Essay on C2 Skeggs Bourdieu Intro

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Introducing Pierre Bourdieu’s Analysis of Class, Gender and Sexuality
Beverley Skeggs

(from L.Adkins & B.Skeggs (2005) Feminism After Bourdieu. Oxford. Blackwell. Pierre Bourdieu died in January 2002, leaving a huge legacy of work, across a range of topics and disciplines. Although institutionally established as professor of sociology at the prestigious College de France his first substantive research was anthropological – on the Kabliya in Algeria (The Algerians 1958)1. From this he developed his ‘theories of practice’ in Outline of a Theory of Practice (1977) and The Logic of Practice (1980) moving to education: The Inheritors (1970), Reproduction in Education, Culture and Society (1977), Homo Academicus (1984), and The State Nobility (1989). His concerns then led to culture more generally: Distinction (1986) a critique of the judgement of taste, Photography: A Middle brow Art (1964) on art and its institutions, The Love of Art (1966), On Television (1996) and quantitative analysis of museums and The Rules of Art (1992) on literature. Interested throughout in the institutional structures and methods of knowledge: The Craft of Sociology (1968) and Pascalian Meditations (1997) develop his theory of ‘bodily knowledge’ on dispositions and recognition. Masculine Domination (2001) is a study of the power of masculinity. His more polemical and political writings, include searing critiques of neo-liberal globalisation: Acts of Resistance (1998) and Firing Back (2002). The Weight of the World (1998) is a jointly produced empirical study that documents the economic and moral poverty in contemporary France. Bourdieu was also a dedicated teacher as well as a public intellectual, organising ‘Reasons to Act’ as a political grouping and a radical publishing house. He has not always been loved as (Mottier 2001) points out: Jeannine Verdes-Leroux published a volume on Bourdieu with the subtitle ‘Essay on the Sociological terrorism of Pierre Bourdieu’, and Roger Debray described his work on TV as ‘banal’.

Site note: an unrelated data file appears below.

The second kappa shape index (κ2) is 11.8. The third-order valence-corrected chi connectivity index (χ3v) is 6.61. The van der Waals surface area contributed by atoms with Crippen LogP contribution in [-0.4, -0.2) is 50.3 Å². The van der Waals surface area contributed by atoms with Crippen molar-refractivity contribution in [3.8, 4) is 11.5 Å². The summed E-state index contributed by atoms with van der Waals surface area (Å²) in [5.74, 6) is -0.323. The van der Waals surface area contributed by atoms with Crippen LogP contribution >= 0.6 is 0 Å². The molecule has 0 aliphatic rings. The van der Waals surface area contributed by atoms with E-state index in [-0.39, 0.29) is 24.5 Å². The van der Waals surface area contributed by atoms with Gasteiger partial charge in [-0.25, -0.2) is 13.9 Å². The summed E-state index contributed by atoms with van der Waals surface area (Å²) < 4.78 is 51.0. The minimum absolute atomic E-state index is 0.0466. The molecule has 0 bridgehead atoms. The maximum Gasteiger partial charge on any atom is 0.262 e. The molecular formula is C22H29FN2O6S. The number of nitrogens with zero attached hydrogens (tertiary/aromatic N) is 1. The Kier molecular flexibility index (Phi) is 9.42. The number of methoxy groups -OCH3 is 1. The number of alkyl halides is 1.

But what is striking in all this output is its lack of attention to feminist theory, even though Bourdieu does explore gender relations in his work: in Outline of a Theory of Practice and in the Logic of Practice, where he focuses on how a structured sexual division of labour generate a sexually differentiated perspective on the world. In Distinctions he examines the gendering of taste and Masculine Domination is devoted to exploring sexual difference. Why then has Bourdieu ignored so much feminist work, making us ask how appropriate is Bourdieu for feminist analysis? For Leslie (McCall 1992) Bourdieu is useful because of the parallels between feminist approaches to epistemology and methodology, in which theoretical frameworks and political programmes are always embedded in social relations. In this chapter I will begin the answer to this question, examining the parallels and challenges from and to feminism.

Bourdieu has been particularly useful for enabling feminists to put the issue of class back onto the feminist agenda. His analysis of capitals provide a route to be mapped between the two major strands of class theory that proved mostly infertile for feminist analysis. Firstly, that of ‘political arithmetic’ class analysis, which involves fitting people into pre-ordained classifications, in which the debates focused on the accuracy of the classifications or the accuracy of the fit, so that some feminists showed that measuring people through their father’s occupations with no account of mother’s labour was inadequate to say the least (see: (Crompton 1993; Stanworth 1984) and Lovell (Chapter ??). Secondly, the traditional and then less traditional Marxist analysis of class, in which class is conceptualised as a relationship of exploitation, primarily based on the division of labour. Feminists argued long and hard for the inclusion of women’s labour into the analysis, culminating in the long and heated ‘domestic labour